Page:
A Quick, No-Nonsense Guide to Basic Instructional Design Theory
A lot of eLearning professionals, especially those who have just started with their practice, often ask about the need for theory. Why bother with an instructional design theory at all? Isn’t practice enough?
Practice and theory actually goes hand in hand. This is true not only in instructional design but in any other field or discipline. Theory, far from crippling your practice, will actually help you improve the quality of your eLearning material. While a learning theory won’t answer all of your design problems, it offers clarity throughout your process and directs you toward finding solutions.
Three Most Popular Learning Theories of Instructional Design
Of the many eLearning theories that influence the practice, three of them are used by professionals on a daily basis. And all of them are concerned with HOW students are going to learn. By understanding each of them, you are able to figure out which works well in a learning environment. You can, of course, combine these theories depending on your (1) goal as an instructional designer, (2) the business objectives of your organization or client organization, (3) the needs of learners, and (4) the subject matter.
This theory focuses on an individual’s observable and measurable behaviors that are repeated until they become automatic. It also deals with how an individual’s external environment shapes his or her behavior.
Since the theory is only interested in quantitatively observing responses to stimuli, it totally ignores the possibility of thought processes inside a learner’s mind. It’s only concerned with “what” learners need to know—which explains the behaviorist’s use of methods such as identification, rote memorization and association.
In skill building, the same behaviorist approach is applied by observing (what) a particular skill and practicing it. The student’s task is to remember the skill and respond, while the instructor offers feedback (indicate whether the response is correct and incorrect) and provide for practice.
Behaviorism is deemed applicable to instructional design when you aim:
- To create measurable and observable learning outcomes among students
- To use tangible rewards and informative feedback to improve student learning performance
- To guide students in mastering a set of predictable skills or behaviors
Like Behaviorism, Cognitivism observes new behavioral patterns. But Cognitivism focuses on what Behaviorism ignores—the thought process behind the behavior. Having observed changes in the behavior, adherents of this theory then use those changes as indicators to what’s happening inside the individuals’ mind.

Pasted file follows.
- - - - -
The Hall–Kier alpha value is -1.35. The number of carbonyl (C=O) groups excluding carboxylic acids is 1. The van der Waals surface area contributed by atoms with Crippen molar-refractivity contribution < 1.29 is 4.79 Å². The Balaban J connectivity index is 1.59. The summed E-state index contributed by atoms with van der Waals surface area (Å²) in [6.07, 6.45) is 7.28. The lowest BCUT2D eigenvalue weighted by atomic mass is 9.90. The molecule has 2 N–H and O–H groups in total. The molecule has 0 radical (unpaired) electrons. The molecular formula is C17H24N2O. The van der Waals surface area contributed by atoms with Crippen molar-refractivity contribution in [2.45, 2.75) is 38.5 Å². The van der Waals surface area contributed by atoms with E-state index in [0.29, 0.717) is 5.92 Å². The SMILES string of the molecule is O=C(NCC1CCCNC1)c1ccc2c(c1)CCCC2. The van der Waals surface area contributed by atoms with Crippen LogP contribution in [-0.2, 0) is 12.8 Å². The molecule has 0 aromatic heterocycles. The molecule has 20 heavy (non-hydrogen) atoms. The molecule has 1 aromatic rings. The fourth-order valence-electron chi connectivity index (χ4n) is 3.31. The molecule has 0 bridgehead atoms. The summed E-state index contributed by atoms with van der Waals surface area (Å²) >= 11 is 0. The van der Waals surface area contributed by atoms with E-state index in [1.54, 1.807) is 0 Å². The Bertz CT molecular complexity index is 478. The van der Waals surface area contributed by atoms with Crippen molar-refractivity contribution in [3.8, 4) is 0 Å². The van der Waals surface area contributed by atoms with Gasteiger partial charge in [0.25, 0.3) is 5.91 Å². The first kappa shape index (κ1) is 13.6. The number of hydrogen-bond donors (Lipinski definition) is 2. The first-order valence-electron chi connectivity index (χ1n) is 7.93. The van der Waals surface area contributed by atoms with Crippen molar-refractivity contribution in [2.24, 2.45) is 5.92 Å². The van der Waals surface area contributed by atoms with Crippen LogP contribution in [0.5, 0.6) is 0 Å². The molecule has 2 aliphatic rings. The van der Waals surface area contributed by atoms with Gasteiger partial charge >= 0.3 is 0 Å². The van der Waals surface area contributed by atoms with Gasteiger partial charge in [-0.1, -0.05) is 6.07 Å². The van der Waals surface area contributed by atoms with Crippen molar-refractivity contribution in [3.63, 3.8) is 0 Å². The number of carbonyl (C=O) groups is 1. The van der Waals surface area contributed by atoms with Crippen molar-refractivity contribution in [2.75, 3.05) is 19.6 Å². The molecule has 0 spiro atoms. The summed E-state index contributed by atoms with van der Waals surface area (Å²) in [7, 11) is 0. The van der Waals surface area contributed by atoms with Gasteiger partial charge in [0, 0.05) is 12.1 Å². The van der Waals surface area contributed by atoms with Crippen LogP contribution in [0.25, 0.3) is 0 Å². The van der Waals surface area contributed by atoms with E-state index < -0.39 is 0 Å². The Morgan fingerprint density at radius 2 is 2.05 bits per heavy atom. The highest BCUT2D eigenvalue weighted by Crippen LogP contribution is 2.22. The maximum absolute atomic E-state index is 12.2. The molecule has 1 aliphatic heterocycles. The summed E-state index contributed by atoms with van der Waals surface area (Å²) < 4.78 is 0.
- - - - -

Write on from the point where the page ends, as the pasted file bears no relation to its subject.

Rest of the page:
Learning, from a Cognitive point of view, then, is more of an internal and active mental process. And unlike Behaviorism (which focuses on the what), Cognitivism focuses on the how—how to learn. While Behaviorism draws attention to the learner’s environment, Cognitivism offers a learner-focused approach. It uses tools and technology that mimics the human thought process and even considers more complex processes such as problem-solving, thinking, information processing and concept formation.
This is not to assume that Cognitivism is better than Behaviorism. Again, the right theory will depend on factors enumerated earlier. Should you decide to take a Cognitive approach to designing your material, be sure to:
- Factor in learner characteristics that may either promote or interfere with the cognitive process of information
- Consider and analyze which tasks are appropriate for effectively and efficiently processing information
- Apply a variety of learning strategies that allow learners to connect new information to prior knowledge.
This theory posits that we perceive a distinct image of the world based on our individual experiences, mental structures and beliefs. Similar to Cognitivism, it places the learner at the center of the learning environment. The learner isn’t merely absorbing information passively but is actively involved in constructing knowledge individually. This means knowledge cannot be simply transmitted from one learner to another.
From a Constructivist’s point of view, the learner is in control of his or her own learning. That’s why it’s important to make information accessible and available in several ways so that learners can revisit content anytime and manipulate information based on their goals.
So what’s next?
Now that you are able to distinguish three basic instructional design theories, how do you decide which one to use? While there’s no single formula for selecting the most appropriate theory, experts usually match learning theories with the learning content.
For instance, the behavioral approach is much more effective in helping learners master the content of his or her profession (knowing what) and where learner bring almost none prior knowledge to learning. On the other hand, the cognitive approach can effectively help learners solve problems in unfamiliar situations (knowing how) as this theory is usually considered more appropriate for explaining complex forms of learning (reasoning, problem solving, etc). As for the constructivist approach, experts have effectively applied it when dealing with ill-defined problems that calls for reflection-in-action.(Ertmer P. Newby, T. 1993)